Written by: Goodtime Charlie, Special to CC2K
La Collectionneuse (1967)—His first masterpiece. About a man-eating young woman who has no desire to eat the one man who doesn’t want her to eat him, and how it eventually drives this man insane with desire. As soon as he works his way in, to finally have a shot at her, he suddenly has yet another change of heart and abandons her on the side of the road. She moves on without skipping a beat.
Claire’s Knee (1971)—The most hilarious of all Rohmer’s protagonists–the hair, the beard, the wardrobe, the fact that he only travels by motorboat…he at once fascinates and repels. This wannabe-Romeo fancies himself a ladies man and fails to realize that by the time he decides a woman is worthy of his romantic/lustful attentions, it is too late–she has already seen him for who he really is and brushes him off without second thought, in favor of a much-less intelligent, but much-more confident and attractive man. Funny, because the man gets exactly what he deserves, especially in light of his earlier crowing, but there is also an air of tragedy about it; he garners our sympathy as he tries to maintain his pride in the face of defeat. This is the story of a patently unhappy man who would have no problem with women if he would simply stop thinking so much and avoid immediately placing himself high above the beautiful, intelligent women he meets.
The Aviator’s Wife (1981)—-Worst title ever, great movie. Rohmer’s version of Woody Allen’s Manhattan, or so it seems. Although still sumptuous and full of beautifully lingering shots, this film moves at a much more rapid clip than Rohmer’s earlier work. It seems like he was trying to modernize, to adapt to the marketplace–and it works. It is the story of one man, who loves a woman who takes his love for granted, and meets another, much younger woman who seems a much better match. Once again, choice enters into the mix; should he chase this young woman? Or should he resume his quest to conquer his somewhat-cold existing lover? And what is the deal with her other man? Will she choose the pilot over our hero? A charming dissection of love that turns into somewhat of a detective story. One of the sexiest woman-in-her-underwear-during- a-long-emotional-scene scenes ever committed to celluloid. And for all you ladies out there…there’s a pilot, too!
The Green Ray (aka Summer) (1986)—-A pitch-perfect exploration of the trials and tribulations of a beautiful woman who wishes she were ugly, so that men wouldn’t just want her for sex and she could live her life like a normal, sociable human being. A tour-de-force performance by Marie Riviere (who also co-wrote, along with Rohmer), who expands on her complicated character introduced in The Aviators Wife. Although her character has a different name in this one, the two roles have so much in common that it is not hard to view Delphine as Anne two years down the road. Rohmer displays Delphine’s quirks in much the same loving way that Allen displays Annie Hall’s; even though everyone around her thinks she is weird and unnecessarily reclusive, the audience is on her side at every turn. Her biggest problem is that nobody wants to actually listen to what she has to say; they only want to hear themselves speak and deliver long tirades full of useless advice. Delphine is a vegetarian and nature-lover–so much so that ‘nature’ is fully a character in this movie, and the sound design during this character’s biggest scene is particularly stunning. The movie has a wonderful pace to it–a step back from that of The Aviator’s Wife, but perfect for its subject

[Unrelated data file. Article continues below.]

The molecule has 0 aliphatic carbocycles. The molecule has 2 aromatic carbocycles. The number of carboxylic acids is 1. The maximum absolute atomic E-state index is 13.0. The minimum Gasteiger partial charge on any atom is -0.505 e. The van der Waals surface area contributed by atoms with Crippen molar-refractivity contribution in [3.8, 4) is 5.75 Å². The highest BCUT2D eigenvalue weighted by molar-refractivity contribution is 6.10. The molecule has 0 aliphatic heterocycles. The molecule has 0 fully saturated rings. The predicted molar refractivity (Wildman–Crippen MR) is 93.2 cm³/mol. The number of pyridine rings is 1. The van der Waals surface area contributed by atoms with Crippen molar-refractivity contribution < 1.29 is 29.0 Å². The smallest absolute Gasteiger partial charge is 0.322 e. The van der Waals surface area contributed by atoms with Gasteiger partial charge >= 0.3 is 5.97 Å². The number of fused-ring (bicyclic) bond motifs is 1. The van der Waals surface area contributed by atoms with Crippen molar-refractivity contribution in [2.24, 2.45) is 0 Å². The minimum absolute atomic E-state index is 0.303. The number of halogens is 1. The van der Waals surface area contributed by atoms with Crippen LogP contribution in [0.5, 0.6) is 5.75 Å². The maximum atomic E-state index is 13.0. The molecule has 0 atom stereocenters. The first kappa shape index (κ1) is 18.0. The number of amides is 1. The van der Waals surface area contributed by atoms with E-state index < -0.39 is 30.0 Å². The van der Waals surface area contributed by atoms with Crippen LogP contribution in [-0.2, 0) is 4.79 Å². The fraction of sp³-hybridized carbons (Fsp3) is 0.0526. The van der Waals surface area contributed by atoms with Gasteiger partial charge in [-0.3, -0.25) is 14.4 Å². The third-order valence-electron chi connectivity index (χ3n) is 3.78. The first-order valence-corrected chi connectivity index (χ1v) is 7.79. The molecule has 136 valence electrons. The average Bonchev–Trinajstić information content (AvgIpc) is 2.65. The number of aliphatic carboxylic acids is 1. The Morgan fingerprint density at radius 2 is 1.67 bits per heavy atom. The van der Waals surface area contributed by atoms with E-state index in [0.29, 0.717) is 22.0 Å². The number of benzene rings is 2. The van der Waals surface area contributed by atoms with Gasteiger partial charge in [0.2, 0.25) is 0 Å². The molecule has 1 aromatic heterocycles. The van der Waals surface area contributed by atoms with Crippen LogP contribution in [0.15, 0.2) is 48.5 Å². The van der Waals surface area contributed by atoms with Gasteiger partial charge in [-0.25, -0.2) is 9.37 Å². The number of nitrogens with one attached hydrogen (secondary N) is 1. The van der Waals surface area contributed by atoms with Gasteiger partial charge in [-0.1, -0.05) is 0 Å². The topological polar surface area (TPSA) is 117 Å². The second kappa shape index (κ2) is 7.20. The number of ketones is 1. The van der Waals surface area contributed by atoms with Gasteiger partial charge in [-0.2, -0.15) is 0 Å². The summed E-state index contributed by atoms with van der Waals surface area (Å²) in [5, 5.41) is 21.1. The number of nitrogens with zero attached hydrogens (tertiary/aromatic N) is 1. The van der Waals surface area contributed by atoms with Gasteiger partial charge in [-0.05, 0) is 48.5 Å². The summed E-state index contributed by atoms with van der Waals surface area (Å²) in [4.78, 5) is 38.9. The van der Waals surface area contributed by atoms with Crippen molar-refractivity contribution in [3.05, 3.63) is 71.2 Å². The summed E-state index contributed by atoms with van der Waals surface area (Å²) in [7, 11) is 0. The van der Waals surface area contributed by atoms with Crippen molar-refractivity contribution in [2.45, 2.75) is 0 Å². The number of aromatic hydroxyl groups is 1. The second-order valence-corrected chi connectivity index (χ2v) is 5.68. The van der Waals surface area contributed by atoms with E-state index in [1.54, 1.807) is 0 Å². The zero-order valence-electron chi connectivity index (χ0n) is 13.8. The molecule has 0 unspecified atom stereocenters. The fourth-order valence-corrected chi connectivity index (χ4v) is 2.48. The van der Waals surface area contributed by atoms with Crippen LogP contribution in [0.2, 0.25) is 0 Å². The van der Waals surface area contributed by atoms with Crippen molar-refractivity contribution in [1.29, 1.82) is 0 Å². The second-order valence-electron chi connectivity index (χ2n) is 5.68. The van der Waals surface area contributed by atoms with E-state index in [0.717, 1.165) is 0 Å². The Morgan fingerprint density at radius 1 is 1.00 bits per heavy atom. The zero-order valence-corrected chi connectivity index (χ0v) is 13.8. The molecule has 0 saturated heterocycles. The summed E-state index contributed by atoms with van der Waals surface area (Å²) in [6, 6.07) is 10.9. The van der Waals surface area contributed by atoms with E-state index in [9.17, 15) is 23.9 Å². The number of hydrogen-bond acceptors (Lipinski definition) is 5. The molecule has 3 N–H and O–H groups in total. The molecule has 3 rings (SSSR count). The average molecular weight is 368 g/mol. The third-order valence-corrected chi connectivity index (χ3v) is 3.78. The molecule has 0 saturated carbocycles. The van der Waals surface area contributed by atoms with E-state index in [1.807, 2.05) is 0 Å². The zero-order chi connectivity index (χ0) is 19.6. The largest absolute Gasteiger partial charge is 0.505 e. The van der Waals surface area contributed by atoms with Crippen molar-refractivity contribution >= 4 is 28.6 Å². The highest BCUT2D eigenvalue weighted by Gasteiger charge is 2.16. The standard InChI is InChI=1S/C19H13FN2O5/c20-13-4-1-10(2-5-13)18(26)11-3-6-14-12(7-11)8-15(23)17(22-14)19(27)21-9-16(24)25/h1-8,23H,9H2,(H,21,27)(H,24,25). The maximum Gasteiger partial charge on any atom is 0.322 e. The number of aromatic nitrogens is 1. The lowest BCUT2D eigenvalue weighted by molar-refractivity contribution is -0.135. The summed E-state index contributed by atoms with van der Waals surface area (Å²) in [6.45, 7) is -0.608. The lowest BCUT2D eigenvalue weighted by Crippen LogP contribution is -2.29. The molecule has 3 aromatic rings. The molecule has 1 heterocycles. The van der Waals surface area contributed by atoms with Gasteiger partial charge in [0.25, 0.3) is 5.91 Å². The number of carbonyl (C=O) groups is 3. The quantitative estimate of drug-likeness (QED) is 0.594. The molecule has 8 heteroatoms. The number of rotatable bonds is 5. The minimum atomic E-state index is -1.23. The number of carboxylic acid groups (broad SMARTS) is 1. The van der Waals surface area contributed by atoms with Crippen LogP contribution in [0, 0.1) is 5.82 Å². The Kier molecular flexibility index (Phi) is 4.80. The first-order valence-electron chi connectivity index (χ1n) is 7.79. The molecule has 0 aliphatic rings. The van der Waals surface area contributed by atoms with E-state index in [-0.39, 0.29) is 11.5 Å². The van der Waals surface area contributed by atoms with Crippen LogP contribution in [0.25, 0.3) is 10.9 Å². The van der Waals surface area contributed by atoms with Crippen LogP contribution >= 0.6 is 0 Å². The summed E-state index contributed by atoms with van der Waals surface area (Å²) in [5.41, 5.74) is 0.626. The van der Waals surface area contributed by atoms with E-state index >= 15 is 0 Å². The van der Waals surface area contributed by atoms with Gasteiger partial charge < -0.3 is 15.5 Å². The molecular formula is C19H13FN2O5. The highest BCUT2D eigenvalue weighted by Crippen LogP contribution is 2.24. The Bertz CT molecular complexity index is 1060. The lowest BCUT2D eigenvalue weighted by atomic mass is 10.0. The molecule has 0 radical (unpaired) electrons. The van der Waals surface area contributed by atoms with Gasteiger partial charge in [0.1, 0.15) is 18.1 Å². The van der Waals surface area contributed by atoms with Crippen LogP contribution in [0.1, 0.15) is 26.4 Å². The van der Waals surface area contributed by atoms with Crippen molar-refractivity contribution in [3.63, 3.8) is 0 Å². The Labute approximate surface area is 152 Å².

A Summer’s Tale (1996)—A movie made in 1996 that looks like it is from 1976, a tape recorder the only noticeable inconsistency. The story centers on a young man who juggles three women at a beach resort in northern France. One is unattainable, but toys with him; another wants all of him or none of him; the third truly loves him, but remains his friend in order to see whether or not he will pursue her–luckily for him, all are beautiful. As is the case in a Rohmer movie, Gaspard ends up alone, leaving town to purchase an 8-track recording system to avoid a choice he will regret no matter his decision. It is an interesting, lush 100-minute treatise on romantic indecision, and ranks right up there with Rohmer’s best; a true return to form.
The Marquis of O (1976)—-After a shockingly-bad opening, this film recovers well and, in the end, impresses. The hokeyness of this clearly-low-budget period piece is forgotten after the first five or ten minutes and the emotionally-rich story quickly moves to the forefront. Bruno Ganz, whom I loved for his subtle, brilliant performance in The American Friend (Wim Wenders, 1977), was equally as impressive here, in his portrayal of ‘The Count.’ The staid world of the 18th-century aristocracy seems laughable, though certainly faithful to history, and the drama that unfolds within that world is well-painted by Rohmer. My favorite moment? When the Marquis sulks, alone, in her vast, beautiful, many-servant-staffed country estate, and we are supposed to feel sorry for her; yes, her parents threw her out, but, come on–she isn’t exactly out on her ass!
Boyfriends and Girlfriends (1987)—-Eric Rohmer as a woman, but adapting the character well to the other gender. She is very smart, lonely, horny, but awkward and reserved. She must choose between two men who are both good-looking, but one of them is a handsome ladies-man she can’t talk to, and the other is an intelligent, athletic gentleman who would make the much better choice–but dates her beautiful, vapid new best friend…